We have just returned from a trip to Hong Kong. It is a bit of an understatement to say that a lot of people live there – but a LOT of people live there! Also, a lot of people visit there – it is very much a business hub not to mention it’s tourist appeal. And all these people have to eat.
The food choices are many and varied. For the (very) well heeled there are many Michelin star restaurants and these seem to occupy the most prestigious locations for Harbourside views. If the budget doesn’t stretch that far (and ours didn’t) we did enjoy just a sample of this experience by having drinks in the bar in the Peninsula Hotel. Just like Raffles in Singapore, this hotel has the history and class of bygone days and was just a lovely place to be.
Back on the crowded streets of downtown Kowloon and everyone is out there trying to persuade you to eat in their restaurant. You can choose to eat whatever cuisine you want and one night we were persuaded into a Vietnamese restaurant I’m pleased to say. It was, without doubt, the best meal of the trip. So much so, we went there again a couple of nights later. The food was served banquet style and all in all there were six courses. The flavours were fresh and we had the most amazing boneless whole chicken stuffed with rice which was served with a ginger dipping sauce. This was so wonderful I spent the next morning trawling the Internet trying to find the closest recipe! When I do finally find it and cook it, I promise I will share it with you.
The older Chinese shop daily in the markets for the food they will eat that day whilst the younger ones can be found frequenting the food courts and restaurants in the shopping malls. They love their seafood and whilst there is a lot of local seafood available, they bring in huge amounts from overseas and all their red meat appears to be imported – not really a lot of space available to raise livestock!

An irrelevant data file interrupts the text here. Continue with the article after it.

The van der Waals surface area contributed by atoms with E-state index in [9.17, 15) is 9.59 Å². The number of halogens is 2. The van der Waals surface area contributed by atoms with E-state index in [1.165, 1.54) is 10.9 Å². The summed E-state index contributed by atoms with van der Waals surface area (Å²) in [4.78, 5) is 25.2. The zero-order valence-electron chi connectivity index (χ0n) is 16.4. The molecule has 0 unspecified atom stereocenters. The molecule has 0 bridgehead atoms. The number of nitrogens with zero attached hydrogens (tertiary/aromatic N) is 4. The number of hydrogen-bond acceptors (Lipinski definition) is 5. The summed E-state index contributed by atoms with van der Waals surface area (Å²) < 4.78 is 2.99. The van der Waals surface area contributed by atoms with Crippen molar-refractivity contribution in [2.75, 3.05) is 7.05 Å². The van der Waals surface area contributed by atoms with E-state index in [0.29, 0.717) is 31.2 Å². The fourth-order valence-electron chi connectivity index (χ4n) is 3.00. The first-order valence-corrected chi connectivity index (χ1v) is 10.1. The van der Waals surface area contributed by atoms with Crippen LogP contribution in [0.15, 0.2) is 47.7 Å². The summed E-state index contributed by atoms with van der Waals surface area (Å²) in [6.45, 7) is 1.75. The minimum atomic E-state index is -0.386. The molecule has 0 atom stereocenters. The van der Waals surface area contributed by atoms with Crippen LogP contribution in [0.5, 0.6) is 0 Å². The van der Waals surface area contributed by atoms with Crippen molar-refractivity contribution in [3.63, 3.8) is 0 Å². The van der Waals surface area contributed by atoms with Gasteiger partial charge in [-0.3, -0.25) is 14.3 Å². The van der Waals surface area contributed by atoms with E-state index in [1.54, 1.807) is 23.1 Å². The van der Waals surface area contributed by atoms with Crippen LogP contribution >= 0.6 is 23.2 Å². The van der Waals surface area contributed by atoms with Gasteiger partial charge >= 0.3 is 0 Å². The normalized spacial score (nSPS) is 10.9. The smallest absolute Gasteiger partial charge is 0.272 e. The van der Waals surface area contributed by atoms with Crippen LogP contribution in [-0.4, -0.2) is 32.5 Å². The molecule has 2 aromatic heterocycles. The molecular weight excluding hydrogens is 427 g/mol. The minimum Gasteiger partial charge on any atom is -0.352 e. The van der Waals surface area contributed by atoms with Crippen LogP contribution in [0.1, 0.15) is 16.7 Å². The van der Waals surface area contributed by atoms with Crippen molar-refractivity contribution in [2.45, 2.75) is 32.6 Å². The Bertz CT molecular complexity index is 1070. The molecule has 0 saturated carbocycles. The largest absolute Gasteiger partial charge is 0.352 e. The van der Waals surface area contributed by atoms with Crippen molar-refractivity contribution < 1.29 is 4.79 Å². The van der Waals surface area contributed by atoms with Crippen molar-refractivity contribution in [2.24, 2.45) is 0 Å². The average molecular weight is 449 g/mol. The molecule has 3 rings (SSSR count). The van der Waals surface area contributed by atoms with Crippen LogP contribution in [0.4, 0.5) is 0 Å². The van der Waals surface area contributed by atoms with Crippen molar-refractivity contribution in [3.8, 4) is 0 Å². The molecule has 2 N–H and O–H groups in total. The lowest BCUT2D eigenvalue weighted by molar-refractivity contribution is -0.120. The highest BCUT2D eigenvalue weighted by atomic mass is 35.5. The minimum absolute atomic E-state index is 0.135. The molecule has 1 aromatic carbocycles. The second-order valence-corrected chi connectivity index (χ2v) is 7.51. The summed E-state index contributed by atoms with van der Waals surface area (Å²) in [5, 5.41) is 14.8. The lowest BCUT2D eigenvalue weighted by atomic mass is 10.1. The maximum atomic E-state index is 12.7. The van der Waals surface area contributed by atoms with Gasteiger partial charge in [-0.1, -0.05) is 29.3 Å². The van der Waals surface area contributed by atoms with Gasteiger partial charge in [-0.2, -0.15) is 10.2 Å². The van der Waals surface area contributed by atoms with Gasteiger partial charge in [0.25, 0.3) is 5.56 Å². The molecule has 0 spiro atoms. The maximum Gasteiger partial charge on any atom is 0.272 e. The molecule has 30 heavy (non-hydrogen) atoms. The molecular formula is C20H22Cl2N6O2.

No trip to Hong Kong would be complete without trying their local cuisine and we were urged to try their Dim Sum. We went to a restaurant recommended by the hotel concierge and given it was full of Chinese locals we reckoned we were on to a good thing. This was very traditional cuisine and the sight of chopsticks only on the table filled my fellow diners with fear! Trying to converse with non-English speaking staff proved to be an interesting experience but we eventually managed to order a roast suckling pig dish (the house speciality so how could we resist?), a beef dish, pork and scallop dumplings and a rice dish. Again, a great and different dining experience.
If you read my previous blog, you will know how much we enjoy our coffee and we were pleasantly surprised at the quality of coffee available. However, there is definitely (from our perspective anyway) a shortage of coffee shops – we had to actively plan and seek them out!
This trip has reignited my interest in Asian cuisine, particularly those Vietnamese dishes we tried, so maybe I might try to recreate the ones we enjoyed so much.